Witness the rebirth of the sport of Catch Wrestling
For Immediate Release:
Los Angeles, February 5, 2014: On Saturday, June 7, the Catch Wrestling Alliance will be holding their first catch wrestling event, an international invitational entitled “Rebirth.” It will take place in Collins Court in the John Wooden Center on the UCLA campus, 221 Westwood Plaza, Los Angeles, California 90095.
This event will be held under traditional catch wrestling rules, where you can win by submission or pin. There are no points, no politics, and no sandbagging. A team of American Catch Wrestlers will take on a team of international Catch Wrestlers in USA vs the World matches.
Catch wrestlers with extensive wrestling and grappling backgrounds from around the world, including Europe, North America, and Asia, are confirmed to compete. Men’s and women’s matches will be held.
“I am looking forward to showing the world high level catch wrestling,” said Raul Ramirez of the Catch Wrestling Alliance. “It is every catch wrestler’s dream to see catch wrestling in the spotlight again. We can achieve this goal if we work together.”
Currently eight matches are planned for this event. Two women’s matches and six men’s matches are currently scheduled. No points will be scored, as matches are based on a win-lose format. All kinds of submissions are allowed, except groin attacks, fish hooking, spitting, biting, hair grabbing, intentional striking, and kicking. The winner of each match will win an award in honor of an important person in wrestling history.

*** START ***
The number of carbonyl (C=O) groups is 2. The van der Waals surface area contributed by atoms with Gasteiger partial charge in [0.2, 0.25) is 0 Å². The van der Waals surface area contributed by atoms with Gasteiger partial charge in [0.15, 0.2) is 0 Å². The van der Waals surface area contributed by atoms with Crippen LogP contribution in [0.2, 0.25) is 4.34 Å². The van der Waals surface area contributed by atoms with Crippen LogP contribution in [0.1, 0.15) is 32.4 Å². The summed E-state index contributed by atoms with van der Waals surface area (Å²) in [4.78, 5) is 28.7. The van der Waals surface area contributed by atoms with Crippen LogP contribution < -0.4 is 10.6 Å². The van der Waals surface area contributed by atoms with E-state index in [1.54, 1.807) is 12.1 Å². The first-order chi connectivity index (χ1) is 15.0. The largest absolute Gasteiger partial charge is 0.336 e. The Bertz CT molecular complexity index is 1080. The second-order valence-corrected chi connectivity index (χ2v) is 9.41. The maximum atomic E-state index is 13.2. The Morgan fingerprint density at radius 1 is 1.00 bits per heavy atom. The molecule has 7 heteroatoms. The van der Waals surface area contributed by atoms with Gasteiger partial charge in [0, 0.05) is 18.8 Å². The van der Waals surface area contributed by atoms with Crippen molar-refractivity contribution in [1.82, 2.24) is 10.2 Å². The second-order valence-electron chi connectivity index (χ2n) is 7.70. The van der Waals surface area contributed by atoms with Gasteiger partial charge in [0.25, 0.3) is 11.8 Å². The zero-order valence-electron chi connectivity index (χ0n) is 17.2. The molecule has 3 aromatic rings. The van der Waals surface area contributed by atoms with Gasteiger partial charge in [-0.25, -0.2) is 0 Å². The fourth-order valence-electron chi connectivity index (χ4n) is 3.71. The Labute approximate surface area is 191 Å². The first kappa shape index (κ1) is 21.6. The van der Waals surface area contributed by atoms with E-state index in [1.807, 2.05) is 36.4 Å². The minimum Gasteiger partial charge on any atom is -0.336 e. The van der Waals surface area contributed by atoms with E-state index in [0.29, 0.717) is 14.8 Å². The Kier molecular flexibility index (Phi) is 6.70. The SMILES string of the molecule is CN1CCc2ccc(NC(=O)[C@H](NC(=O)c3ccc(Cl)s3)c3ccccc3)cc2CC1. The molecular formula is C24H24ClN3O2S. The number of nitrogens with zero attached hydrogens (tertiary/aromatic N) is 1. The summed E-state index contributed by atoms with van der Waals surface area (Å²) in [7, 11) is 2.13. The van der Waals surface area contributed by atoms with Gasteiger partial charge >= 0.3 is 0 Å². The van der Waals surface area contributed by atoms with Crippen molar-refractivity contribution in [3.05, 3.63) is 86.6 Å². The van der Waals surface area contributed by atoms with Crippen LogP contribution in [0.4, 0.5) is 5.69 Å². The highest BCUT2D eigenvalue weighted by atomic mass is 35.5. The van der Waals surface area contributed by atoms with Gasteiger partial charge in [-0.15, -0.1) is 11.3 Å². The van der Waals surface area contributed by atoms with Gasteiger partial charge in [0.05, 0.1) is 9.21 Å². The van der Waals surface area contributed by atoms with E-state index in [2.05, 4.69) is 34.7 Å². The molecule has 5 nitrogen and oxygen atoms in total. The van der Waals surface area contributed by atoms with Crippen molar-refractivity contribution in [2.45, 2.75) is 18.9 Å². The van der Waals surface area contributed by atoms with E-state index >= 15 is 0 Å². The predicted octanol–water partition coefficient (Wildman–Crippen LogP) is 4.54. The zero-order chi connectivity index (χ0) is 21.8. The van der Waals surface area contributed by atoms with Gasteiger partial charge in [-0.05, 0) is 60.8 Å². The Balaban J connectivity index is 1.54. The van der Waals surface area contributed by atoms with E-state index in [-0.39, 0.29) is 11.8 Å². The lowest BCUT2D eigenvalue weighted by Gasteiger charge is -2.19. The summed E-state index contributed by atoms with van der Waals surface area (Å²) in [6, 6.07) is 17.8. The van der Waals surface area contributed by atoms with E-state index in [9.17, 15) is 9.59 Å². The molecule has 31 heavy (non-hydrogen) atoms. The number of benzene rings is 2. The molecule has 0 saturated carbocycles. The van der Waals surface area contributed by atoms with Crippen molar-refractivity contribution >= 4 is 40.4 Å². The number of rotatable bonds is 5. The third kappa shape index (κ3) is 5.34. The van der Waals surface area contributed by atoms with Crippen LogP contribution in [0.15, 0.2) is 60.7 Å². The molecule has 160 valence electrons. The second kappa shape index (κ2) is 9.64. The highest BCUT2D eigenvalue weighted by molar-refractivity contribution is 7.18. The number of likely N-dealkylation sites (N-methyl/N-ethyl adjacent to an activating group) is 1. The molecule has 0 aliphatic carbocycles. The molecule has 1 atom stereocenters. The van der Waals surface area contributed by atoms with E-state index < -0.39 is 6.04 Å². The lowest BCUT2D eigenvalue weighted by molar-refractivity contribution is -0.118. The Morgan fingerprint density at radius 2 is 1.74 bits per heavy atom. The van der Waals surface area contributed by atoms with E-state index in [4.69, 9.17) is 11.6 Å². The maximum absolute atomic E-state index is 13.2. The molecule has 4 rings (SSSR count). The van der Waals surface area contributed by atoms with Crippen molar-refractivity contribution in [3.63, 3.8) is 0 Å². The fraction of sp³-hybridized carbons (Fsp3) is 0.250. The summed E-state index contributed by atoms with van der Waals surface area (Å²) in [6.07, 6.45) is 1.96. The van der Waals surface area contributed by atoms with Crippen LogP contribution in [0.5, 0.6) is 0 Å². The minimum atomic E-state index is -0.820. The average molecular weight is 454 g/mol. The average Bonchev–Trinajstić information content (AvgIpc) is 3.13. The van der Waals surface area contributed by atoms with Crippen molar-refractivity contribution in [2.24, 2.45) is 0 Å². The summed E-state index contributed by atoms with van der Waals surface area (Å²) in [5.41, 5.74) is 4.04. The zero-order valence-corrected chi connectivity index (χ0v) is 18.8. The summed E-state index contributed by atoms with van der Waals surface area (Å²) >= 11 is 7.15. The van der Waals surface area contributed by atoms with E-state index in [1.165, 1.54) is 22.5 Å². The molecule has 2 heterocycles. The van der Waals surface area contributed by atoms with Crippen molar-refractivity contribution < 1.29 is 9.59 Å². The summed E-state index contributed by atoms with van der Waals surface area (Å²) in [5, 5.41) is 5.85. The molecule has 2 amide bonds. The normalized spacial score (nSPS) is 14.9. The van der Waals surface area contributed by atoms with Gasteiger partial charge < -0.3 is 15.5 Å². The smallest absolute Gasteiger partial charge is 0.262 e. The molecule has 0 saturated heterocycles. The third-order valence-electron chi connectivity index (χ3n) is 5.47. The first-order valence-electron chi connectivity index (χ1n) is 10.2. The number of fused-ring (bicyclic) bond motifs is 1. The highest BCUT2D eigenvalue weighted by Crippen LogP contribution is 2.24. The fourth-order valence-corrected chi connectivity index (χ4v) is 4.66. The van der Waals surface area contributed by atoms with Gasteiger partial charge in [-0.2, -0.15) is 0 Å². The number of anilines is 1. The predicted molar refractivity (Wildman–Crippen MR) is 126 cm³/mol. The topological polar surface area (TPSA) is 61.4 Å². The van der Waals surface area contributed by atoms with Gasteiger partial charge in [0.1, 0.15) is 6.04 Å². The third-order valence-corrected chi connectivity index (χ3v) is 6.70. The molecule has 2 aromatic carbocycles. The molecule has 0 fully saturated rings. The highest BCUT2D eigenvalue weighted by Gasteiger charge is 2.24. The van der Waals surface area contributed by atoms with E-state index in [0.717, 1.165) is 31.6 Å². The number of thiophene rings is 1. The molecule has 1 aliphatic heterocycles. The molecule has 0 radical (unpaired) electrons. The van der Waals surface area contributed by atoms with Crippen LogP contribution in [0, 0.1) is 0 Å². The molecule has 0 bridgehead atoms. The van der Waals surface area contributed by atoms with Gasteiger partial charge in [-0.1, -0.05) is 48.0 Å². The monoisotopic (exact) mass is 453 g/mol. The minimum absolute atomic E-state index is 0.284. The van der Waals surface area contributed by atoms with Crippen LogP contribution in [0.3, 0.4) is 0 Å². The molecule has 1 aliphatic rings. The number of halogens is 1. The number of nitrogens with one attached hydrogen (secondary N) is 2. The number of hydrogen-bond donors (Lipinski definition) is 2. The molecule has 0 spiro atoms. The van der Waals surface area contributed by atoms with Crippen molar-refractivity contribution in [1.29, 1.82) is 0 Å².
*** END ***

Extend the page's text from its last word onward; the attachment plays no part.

Tickets will go on sale soon.
About CWA and Catch Wrestling:
The CWA (Catch Wrestling Alliance) is an American organization that promotes and hosts international catch-as-catch-can wrestling events. The Catch Wrestling Alliance was started by Raul Ramirez in association with catch wrestling schools around the world with a goal of reinstating legitimate catch wrestling competition globally.
Catch wrestling is a classical, hybrid grappling type of wrestling developed in 1870. It was later popularized by carnival wrestlers who refined new submission holds and hooks to be more effective against opponents.